Governments may order you to stay at home, but what you do with your time while you are at home is something you are responsible for.

In these situations, you have a choice. Use the extra time you have positively, or pass responsibility for your life to the daily negative news cycles.

When you take responsibility for your life, you take back control[3].

Complaining about the situation only ensures you stay stuck in the same miserable place. Accepting responsibility for your life gives you so many more options.

You could take that online course you have been thinking about doing, or paint that picture you have wanted to do for years. You could clean out your old clothes, do the spring cleaning, or clear out your garage. There are hundreds of things you could do that, before this global pandemic, you always complained you had no time for. Now you do have time.

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Busying yourself with these tasks turns any bad situation into an opportunity, and time will no longer seem such a drudge; instead, it will feel like a godsend.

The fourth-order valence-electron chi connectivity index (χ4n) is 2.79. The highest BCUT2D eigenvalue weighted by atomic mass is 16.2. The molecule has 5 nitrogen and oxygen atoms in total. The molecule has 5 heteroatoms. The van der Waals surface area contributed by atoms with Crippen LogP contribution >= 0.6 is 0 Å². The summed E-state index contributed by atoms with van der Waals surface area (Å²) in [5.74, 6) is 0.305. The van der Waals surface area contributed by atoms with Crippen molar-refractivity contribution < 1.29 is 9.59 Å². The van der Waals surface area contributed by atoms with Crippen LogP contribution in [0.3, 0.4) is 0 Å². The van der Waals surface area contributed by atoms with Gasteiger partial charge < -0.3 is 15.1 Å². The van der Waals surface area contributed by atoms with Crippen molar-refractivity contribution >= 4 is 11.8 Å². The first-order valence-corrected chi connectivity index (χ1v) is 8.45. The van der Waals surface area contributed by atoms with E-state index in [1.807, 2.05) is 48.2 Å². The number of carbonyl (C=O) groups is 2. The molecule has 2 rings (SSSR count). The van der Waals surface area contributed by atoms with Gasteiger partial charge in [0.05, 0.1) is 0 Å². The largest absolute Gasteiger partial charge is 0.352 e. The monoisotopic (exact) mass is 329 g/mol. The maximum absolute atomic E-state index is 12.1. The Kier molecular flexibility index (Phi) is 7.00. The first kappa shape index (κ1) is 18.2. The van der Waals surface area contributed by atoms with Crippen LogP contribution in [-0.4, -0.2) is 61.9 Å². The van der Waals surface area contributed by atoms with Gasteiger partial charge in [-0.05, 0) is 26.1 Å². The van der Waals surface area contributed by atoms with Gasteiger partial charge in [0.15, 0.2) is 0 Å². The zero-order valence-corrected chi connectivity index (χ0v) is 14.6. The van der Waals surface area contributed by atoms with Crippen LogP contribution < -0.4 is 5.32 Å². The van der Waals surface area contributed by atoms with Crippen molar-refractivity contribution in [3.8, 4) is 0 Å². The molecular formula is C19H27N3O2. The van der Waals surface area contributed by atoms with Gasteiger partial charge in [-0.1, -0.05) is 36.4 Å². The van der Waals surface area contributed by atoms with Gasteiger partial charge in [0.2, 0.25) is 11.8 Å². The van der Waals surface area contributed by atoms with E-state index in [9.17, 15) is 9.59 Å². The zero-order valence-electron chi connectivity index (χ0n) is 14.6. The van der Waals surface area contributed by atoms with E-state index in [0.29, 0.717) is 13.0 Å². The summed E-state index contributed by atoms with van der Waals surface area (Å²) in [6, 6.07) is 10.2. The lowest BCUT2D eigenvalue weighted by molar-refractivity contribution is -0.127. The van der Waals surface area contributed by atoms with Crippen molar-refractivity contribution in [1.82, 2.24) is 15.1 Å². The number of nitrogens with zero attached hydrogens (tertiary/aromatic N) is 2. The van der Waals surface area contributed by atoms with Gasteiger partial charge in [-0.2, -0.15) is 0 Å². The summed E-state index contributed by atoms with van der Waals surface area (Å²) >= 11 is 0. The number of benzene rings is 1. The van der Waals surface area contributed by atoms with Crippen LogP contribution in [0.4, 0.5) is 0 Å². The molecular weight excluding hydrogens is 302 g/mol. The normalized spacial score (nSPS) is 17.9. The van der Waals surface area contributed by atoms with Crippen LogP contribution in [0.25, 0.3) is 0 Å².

Key Takeaways

There are many inevitabilities in life. One of those inevitabilities is that you will have bad times. Dwelling on your lousy situation, complaining, and reliving the experience over and over will only cause time to slow down perceptually.

Accepting the inevitable, approaching it with a “cest la vie” mindset. and looking for the positives will soon pull you away from the difficult times and back to more fertile areas where you can thrive and grow, and time will begin to feel much faster.

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Featured photo credit: Johnny Cohen via unsplash.com

Reference